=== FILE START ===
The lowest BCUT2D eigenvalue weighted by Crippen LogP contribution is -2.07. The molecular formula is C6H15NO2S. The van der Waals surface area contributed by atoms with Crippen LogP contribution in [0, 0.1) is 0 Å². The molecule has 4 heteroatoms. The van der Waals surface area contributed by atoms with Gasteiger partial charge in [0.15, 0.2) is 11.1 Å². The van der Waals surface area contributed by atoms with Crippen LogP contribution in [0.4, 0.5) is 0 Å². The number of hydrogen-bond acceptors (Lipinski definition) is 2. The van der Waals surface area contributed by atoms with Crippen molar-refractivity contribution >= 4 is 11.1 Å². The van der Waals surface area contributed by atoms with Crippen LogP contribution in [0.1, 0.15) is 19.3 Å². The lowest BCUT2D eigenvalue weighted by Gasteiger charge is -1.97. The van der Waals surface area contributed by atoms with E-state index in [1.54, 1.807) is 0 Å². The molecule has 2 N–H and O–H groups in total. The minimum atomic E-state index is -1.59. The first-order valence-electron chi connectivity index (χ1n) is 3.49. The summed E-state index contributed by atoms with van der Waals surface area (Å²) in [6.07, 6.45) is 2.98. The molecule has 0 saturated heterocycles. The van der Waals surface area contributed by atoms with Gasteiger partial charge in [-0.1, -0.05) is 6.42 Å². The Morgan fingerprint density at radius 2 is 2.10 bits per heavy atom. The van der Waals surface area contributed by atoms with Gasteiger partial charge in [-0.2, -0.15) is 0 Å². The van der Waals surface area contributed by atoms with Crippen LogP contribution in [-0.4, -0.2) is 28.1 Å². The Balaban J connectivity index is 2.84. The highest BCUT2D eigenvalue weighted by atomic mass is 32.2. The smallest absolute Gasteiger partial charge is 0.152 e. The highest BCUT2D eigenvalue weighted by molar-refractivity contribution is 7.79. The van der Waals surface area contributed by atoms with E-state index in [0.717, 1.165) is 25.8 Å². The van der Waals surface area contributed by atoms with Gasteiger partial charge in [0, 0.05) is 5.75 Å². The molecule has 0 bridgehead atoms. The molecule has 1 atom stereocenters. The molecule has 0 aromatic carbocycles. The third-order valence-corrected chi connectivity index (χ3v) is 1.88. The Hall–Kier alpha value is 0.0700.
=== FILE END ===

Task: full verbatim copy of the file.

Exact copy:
The lowest BCUT2D eigenvalue weighted by Crippen LogP contribution is -2.07. The molecular formula is C6H15NO2S. The van der Waals surface area contributed by atoms with Crippen LogP contribution in [0, 0.1) is 0 Å². The molecule has 4 heteroatoms. The van der Waals surface area contributed by atoms with Gasteiger partial charge in [0.15, 0.2) is 11.1 Å². The van der Waals surface area contributed by atoms with Crippen LogP contribution in [0.4, 0.5) is 0 Å². The number of hydrogen-bond acceptors (Lipinski definition) is 2. The van der Waals surface area contributed by atoms with Crippen molar-refractivity contribution >= 4 is 11.1 Å². The van der Waals surface area contributed by atoms with Crippen LogP contribution in [0.1, 0.15) is 19.3 Å². The lowest BCUT2D eigenvalue weighted by Gasteiger charge is -1.97. The van der Waals surface area contributed by atoms with E-state index in [1.54, 1.807) is 0 Å². The molecule has 2 N–H and O–H groups in total. The minimum atomic E-state index is -1.59. The first-order valence-electron chi connectivity index (χ1n) is 3.49. The summed E-state index contributed by atoms with van der Waals surface area (Å²) in [6.07, 6.45) is 2.98. The molecule has 0 saturated heterocycles. The van der Waals surface area contributed by atoms with Gasteiger partial charge in [-0.1, -0.05) is 6.42 Å². The Morgan fingerprint density at radius 2 is 2.10 bits per heavy atom. The van der Waals surface area contributed by atoms with Gasteiger partial charge in [-0.2, -0.15) is 0 Å². The van der Waals surface area contributed by atoms with Crippen LogP contribution in [-0.4, -0.2) is 28.1 Å². The Balaban J connectivity index is 2.84. The highest BCUT2D eigenvalue weighted by atomic mass is 32.2. The smallest absolute Gasteiger partial charge is 0.152 e. The highest BCUT2D eigenvalue weighted by molar-refractivity contribution is 7.79. The van der Waals surface area contributed by atoms with E-state index in [0.717, 1.165) is 25.8 Å². The van der Waals surface area contributed by atoms with Gasteiger partial charge in [0, 0.05) is 5.75 Å². The molecule has 0 bridgehead atoms. The molecule has 1 atom stereocenters. The molecule has 0 aromatic carbocycles. The third-order valence-corrected chi connectivity index (χ3v) is 1.88. The Hall–Kier alpha value is 0.0700.